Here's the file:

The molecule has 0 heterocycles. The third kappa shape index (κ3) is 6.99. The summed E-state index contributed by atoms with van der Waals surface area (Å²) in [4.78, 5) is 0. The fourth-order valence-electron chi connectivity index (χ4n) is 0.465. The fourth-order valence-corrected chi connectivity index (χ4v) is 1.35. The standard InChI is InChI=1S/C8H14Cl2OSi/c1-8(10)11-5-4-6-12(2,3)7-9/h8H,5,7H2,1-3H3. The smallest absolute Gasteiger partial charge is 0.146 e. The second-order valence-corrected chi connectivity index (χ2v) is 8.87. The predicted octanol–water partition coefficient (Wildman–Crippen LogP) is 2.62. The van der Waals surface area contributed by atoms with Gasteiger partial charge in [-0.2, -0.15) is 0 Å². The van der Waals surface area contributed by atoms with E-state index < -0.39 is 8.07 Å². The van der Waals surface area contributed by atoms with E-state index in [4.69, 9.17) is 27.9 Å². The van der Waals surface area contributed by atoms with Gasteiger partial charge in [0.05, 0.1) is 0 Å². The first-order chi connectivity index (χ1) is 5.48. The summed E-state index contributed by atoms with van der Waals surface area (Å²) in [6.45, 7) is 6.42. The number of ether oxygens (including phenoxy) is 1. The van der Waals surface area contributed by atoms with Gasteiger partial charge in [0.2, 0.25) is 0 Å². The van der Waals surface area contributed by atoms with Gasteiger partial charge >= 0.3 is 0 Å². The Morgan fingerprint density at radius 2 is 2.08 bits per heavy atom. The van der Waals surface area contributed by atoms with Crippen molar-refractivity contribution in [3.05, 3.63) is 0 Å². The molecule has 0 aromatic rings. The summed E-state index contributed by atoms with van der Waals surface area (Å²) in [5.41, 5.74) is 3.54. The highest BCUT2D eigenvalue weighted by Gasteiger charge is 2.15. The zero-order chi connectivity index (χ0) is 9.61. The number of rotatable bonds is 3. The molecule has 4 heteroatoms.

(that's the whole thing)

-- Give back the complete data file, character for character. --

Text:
The molecule has 0 heterocycles. The third kappa shape index (κ3) is 6.99. The summed E-state index contributed by atoms with van der Waals surface area (Å²) in [4.78, 5) is 0. The fourth-order valence-electron chi connectivity index (χ4n) is 0.465. The fourth-order valence-corrected chi connectivity index (χ4v) is 1.35. The standard InChI is InChI=1S/C8H14Cl2OSi/c1-8(10)11-5-4-6-12(2,3)7-9/h8H,5,7H2,1-3H3. The smallest absolute Gasteiger partial charge is 0.146 e. The second-order valence-corrected chi connectivity index (χ2v) is 8.87. The predicted octanol–water partition coefficient (Wildman–Crippen LogP) is 2.62. The van der Waals surface area contributed by atoms with Gasteiger partial charge in [-0.2, -0.15) is 0 Å². The van der Waals surface area contributed by atoms with E-state index < -0.39 is 8.07 Å². The van der Waals surface area contributed by atoms with E-state index in [4.69, 9.17) is 27.9 Å². The van der Waals surface area contributed by atoms with Gasteiger partial charge in [0.05, 0.1) is 0 Å². The first-order chi connectivity index (χ1) is 5.48. The summed E-state index contributed by atoms with van der Waals surface area (Å²) in [6.45, 7) is 6.42. The number of ether oxygens (including phenoxy) is 1. The van der Waals surface area contributed by atoms with Gasteiger partial charge in [0.2, 0.25) is 0 Å². The van der Waals surface area contributed by atoms with Gasteiger partial charge >= 0.3 is 0 Å². The Morgan fingerprint density at radius 2 is 2.08 bits per heavy atom. The van der Waals surface area contributed by atoms with Crippen molar-refractivity contribution in [3.05, 3.63) is 0 Å². The molecule has 0 aromatic rings. The summed E-state index contributed by atoms with van der Waals surface area (Å²) in [5.41, 5.74) is 3.54. The highest BCUT2D eigenvalue weighted by Gasteiger charge is 2.15. The zero-order chi connectivity index (χ0) is 9.61. The number of rotatable bonds is 3. The molecule has 4 heteroatoms.